Why is it important that I attend my baby’s scan?
Early detection of DDH can enable less invasive and potentially more effective corrective procedures. It is important that we carry out the scan in a timely fashion to ensure that we can treat as soon as possible. Because of this, it is important that you make every effort to attend for the scan.
What happens after the scan?
At the end of the scan, the sonographer will discuss the results with you. If the first ultrasound scan is normal, you do not need to do anything further.
If the first ultrasound scan shows that your baby’s hip is immature or has a borderline result, a repeat scan will be arranged for 4 weeks following the initial scan. Over this time, the hip may start to function normally and nothing else will be needed.
If an abnormality is seen on the second scan, you will be referred to a Specialist Children’s Orthopaedic doctor who will be able to start treatment if necessary.
Further information is available from:
Telephone: 111 (when it is less urgent than 999)
Calls to this number are free from landlines and mobile phones.
Or via the website at www.nhs.uk
Ter Harr, G (2001) in Meire H, Cosgrove D, Dewbury K and Farrant P (editors); ‘Safety of Diagnostic Ultrasound’ in Clinical Ultrasound: A Comprehensive text. Churchill Livingstone, pages 37 – 45.
Comments, concerns, compliments or complaints
Patient Experience Team (PET)
We are continually trying to improve the services we provide. We want to know what we’re doing well or if there’s anything which we can improve, that’s why the Patient Experience Team (PET) is here to help. Our Patient Experience Team is here to try to resolve your concerns as quickly as possible. The office is based on the ground floor at the University Hospital of North Tees if you wish to discuss concerns in person. If you would like to contact or request a copy of our PET leaflet, please contact:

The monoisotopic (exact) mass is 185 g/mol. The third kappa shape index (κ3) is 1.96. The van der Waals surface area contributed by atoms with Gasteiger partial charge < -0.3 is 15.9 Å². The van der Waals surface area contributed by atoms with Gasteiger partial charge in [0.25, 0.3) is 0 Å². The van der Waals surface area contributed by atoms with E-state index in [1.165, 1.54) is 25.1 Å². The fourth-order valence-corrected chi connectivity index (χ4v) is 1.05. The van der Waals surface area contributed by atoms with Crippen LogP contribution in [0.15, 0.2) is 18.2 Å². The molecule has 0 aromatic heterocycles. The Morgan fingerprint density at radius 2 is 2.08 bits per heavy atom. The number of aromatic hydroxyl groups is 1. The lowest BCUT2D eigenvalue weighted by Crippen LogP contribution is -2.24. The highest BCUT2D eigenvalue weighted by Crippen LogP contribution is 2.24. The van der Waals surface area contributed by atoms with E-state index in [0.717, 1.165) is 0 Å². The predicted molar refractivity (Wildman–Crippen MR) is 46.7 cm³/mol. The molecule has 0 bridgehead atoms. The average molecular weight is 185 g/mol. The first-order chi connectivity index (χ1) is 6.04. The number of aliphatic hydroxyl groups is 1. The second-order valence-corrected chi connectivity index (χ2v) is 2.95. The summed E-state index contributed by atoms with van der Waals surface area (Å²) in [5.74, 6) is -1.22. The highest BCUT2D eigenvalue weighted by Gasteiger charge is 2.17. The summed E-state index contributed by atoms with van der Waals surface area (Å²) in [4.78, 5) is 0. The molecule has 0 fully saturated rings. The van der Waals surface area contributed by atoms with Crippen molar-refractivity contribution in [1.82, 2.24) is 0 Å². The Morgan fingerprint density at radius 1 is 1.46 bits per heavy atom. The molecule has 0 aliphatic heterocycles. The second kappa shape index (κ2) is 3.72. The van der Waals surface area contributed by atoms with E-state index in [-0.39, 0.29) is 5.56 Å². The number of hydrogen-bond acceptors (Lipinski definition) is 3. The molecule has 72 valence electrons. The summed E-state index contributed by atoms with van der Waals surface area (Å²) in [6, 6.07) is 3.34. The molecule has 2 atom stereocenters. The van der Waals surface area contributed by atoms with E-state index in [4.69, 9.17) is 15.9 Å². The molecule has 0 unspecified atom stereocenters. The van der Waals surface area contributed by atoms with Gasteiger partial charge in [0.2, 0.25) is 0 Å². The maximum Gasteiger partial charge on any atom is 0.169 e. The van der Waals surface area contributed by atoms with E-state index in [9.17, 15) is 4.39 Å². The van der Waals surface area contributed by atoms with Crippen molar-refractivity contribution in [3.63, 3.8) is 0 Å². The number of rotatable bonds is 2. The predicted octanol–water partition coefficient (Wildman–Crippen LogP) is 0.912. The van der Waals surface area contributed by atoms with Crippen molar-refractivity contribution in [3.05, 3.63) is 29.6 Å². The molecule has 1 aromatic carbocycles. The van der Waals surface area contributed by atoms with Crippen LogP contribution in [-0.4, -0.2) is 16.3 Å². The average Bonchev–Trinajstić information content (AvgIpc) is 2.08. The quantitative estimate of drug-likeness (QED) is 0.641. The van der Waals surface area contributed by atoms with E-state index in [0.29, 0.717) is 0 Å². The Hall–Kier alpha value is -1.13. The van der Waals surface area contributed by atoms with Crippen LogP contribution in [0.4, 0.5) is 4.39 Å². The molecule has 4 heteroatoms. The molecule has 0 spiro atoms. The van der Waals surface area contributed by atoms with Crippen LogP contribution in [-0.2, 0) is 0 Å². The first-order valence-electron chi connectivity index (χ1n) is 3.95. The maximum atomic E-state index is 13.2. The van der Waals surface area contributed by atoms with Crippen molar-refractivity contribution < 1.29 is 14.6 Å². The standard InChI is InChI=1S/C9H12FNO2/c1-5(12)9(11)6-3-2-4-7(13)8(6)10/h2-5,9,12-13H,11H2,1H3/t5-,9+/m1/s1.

Telephone: 01642 624719
Freephone: 0800 092 0084
Opening hours: Monday to Friday, 9:30am to 4:00pm
Email: [email protected]
Out of hours
Out of hours if you wish to speak to a senior member of Trust staff, please contact the hospital switchboard who will bleep the appropriate person.
Telephone: 01642 617617
Data protection and use of patient information
The Trust has developed Data Protection policies in accordance with Data Protection Legislation (UK General Data Protection Regulations and Data Protection Act 2018) and the Freedom of Information Act 2000. All of our staff respect these policies and confidentiality is adhered to at all times. If you require further information on how we process your information please see our Privacy Notices.
Telephone: 01642 383551
Email: [email protected]Privacy Notices
This leaflet has been produced in partnership with patients and carers. All patient leaflets are regularly reviewed, and any suggestions you have as to how it may be improved are extremely valuable. Please write to the Clinical Governance team, North Tees and Hartlepool NHS Foundation Trust, University Hospital of North Tees, TS19 8PE or:
Email: [email protected]
Leaflet reference: PIL1224
Date for review: 31/08/2023